Ours is age in which too many people live vicariously through the military interventionism of Western armies. Bereft of the old, clear politics of left and right, lacking any serious moral or political vision, politicians and observers alike prefer to stage fantasy battles between Good and Evil in far-off fields and then watch them on their TV screens in the hope that they will imbue their sad, anchorless, post-ideological existences with some clout and meaning. And the fact that these interventions make things worse, turning tinpot states into post-states in which all manner of odious forces can take root and take power (think Afghanistan, Iraq, Libya)? Don’t mention that. All that matters is that, for a few weeks or so, Westerners who have watched politics and morality at home fall apart can temporarily reconstruct it on the rubble of someone else’s war and hardships.

Well, Mr Gardiner shows, if the reports are correct, that there is another way. That you can fight on the ground with local forces who might actually make a real difference and create a new, potentially democratic system — something a Western missile is utterly incapable of doing. He has shown that it is possible to get to the Kurds, to train with them, to work with them. So, those Westerners who are relatively young and relatively fit and who have spent years demanding that we Do Something about nasty forces overseas — now your’s chance. Follow Matthew Gardiner. Take up arms. Fight the backward armies. Do something.


Qld.: Energex whistleblower claims culture of waste, inefficiency

A FORMER insider of state-owned power corporation Energex has given a damn­ing assessment of staffers whiling away their days while collecting paypackets far outstripping market rates.

Energex whistleblower Cally Wilson has made a submission to the federal ­energy regulator alleging a “public sector mentality” was racking up costs borne by consumers through their power bills.

“Energex staffing levels, based on my observations, are excessive for its actual needs,” Ms Wilson, a former treasury analyst before quitting last year, has told the Australian Energy Regulator of her time at Energex headquarters.

“Walking around the building, I saw row upon row of employees spending large amounts of their day engrossed in personal activities while … employees often spend large parts of their days in unproductive meetings.

“Staff are provided exceedingly generous income and benefits compared to commercial standards for the same roles.

“This in itself contributes to an inefficient workplace, as once people are in jobs that provide pay and benefits well in excess of market conditions, employees are more likely to cling to jobs.”

The submission urges the regulator to take a “razor” to Energex’s latest revenue bid, which influences network costs – making up about half of power bills – for the next five years.

An independent review into network costs commissioned by the outgoing Newman government found that an alarming 647 staffers earned more than 1½ times their base salary across the three state-owned network businesses – Ergon, Energex and Powerlink.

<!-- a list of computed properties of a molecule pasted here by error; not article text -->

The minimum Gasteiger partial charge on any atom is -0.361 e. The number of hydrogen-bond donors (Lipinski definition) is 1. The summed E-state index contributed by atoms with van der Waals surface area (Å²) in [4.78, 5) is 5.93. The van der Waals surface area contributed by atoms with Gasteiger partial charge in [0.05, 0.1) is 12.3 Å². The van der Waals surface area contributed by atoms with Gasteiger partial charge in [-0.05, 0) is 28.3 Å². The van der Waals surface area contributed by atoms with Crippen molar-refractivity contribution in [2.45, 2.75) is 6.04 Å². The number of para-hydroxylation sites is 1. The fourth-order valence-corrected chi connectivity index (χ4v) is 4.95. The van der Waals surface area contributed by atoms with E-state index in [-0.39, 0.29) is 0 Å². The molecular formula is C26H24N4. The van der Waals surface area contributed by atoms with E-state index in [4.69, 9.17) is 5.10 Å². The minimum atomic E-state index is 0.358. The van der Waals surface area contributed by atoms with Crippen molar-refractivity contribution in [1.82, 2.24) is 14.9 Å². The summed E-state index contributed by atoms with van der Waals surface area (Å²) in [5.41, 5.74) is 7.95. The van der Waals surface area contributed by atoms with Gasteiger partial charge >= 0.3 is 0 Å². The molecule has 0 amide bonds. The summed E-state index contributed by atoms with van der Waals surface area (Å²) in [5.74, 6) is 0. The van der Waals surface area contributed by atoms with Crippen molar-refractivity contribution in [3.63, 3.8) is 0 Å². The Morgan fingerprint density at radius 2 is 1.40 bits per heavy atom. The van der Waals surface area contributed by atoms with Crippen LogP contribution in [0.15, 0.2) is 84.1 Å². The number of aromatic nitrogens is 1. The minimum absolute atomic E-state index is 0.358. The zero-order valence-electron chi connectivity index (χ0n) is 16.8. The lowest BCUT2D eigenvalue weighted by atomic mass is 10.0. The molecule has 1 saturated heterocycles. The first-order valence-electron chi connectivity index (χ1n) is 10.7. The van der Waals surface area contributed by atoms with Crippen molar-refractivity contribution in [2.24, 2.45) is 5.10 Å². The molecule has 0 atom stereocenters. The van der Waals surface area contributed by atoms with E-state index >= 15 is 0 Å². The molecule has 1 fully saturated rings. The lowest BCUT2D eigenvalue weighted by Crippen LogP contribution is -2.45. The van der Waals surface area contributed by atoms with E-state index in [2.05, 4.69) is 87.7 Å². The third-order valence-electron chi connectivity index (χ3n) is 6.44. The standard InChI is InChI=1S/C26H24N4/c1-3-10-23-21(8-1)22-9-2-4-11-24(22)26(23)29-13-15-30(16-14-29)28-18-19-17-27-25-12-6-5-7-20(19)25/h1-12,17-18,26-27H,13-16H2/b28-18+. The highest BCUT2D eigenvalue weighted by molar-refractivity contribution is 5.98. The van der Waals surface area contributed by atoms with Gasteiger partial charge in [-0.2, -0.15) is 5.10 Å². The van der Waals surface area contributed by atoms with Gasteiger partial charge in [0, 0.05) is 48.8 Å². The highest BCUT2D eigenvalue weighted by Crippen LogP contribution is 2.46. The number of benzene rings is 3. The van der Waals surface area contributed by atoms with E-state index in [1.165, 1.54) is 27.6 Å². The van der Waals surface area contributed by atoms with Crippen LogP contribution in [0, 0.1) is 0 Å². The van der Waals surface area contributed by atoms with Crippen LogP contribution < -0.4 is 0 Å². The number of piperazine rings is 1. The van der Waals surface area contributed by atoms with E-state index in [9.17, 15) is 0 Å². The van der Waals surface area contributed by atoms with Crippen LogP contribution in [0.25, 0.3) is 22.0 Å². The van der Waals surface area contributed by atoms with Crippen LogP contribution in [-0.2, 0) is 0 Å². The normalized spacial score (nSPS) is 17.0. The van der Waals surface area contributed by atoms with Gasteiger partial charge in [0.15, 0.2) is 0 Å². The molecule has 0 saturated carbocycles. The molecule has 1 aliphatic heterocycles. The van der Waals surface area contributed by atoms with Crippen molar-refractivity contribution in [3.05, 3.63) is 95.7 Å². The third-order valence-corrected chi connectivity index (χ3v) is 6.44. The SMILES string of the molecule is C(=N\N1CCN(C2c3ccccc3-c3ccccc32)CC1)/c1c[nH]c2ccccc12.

And 27 staff doubled their base pay in 2011-12, likely spawning “lower levels of productivity”.

Energex staff are virtually unsackable due to longstanding “no forced redundancy” clauses.

The Courier-Mail spent a day at a coffee shop a short walk from Energex’s $90 million Newstead base mid last year, witnessing a series of laid-back meetings.

One employee was heard joking with three Energex staff: “Don’t rush, you still have another two hours until you have to be back.”

The Courier-Mail revealed early last year that taxpayers were forking out $100,000 a month for more than 100 people whose jobs no longer existed but who could not be sacked.

An Energex spokesman said it was impossible to respond to inefficiency claims before seeing the submission, but blamed overtime for excess staff pay.


Is mathematics Confucian?

The author below thinks so

Chinese Australians consistently outperform their peers in mathematics and according to QUT researcher Michael Mu this is not only because of pushy parents or motivated students.
Mr Mu's research has found in addition to a strong emphasis on mathematics, Chinese Australians' mathematical achievement is also passed down through generations.

Mr Mu, who is undertaking his PhD through the Faculty of Education, said Chinese cultural identity counted in mathematical success.

As part of his study, Mr Mu surveyed 230 young Chinese Australians relating their mathematical achievement to their level of association with their Chinese cultural dispositions.

"I found there is a trend showing Chinese Australians' mathematics learning is influenced, consciously or unconsciously, by the values and expectations that they get from their cultural identity," he said.

"It's not only about Chinese parents pushing their children at mathematics, or students putting in more effort, or the belief that Chinese students have a great interest in maths, it's much more deeply rooted in their cultural history."

Mr Mu said "habitus" or as it was more commonly understood as structures that generate, but not determine, certain cultural dispositions, was what pushed Chinese Australians to do well at maths - and it could be done consciously or unconsciously.  "The importance of mathematics is steeped in Chinese tradition and culture. It is part of Confucius ideas and beliefs," he said.

"Chinese traditions and beliefs play an important part in Chinese culture and they are passed down from generation to generation. "Despite some possible imperfect intergenerational reproduction, Confucian way of being, doing, and thinking continues over thousands of years.

"This perception becomes the underpinning mechanism that leads to Chinese Australians' putting in more effort in mathematics learning and therefore better mathematics achievement compared to their counterparts."

Mr Mu's study is published as "Does Habitus Count in Chinese Australians' Mathematics Achievement?"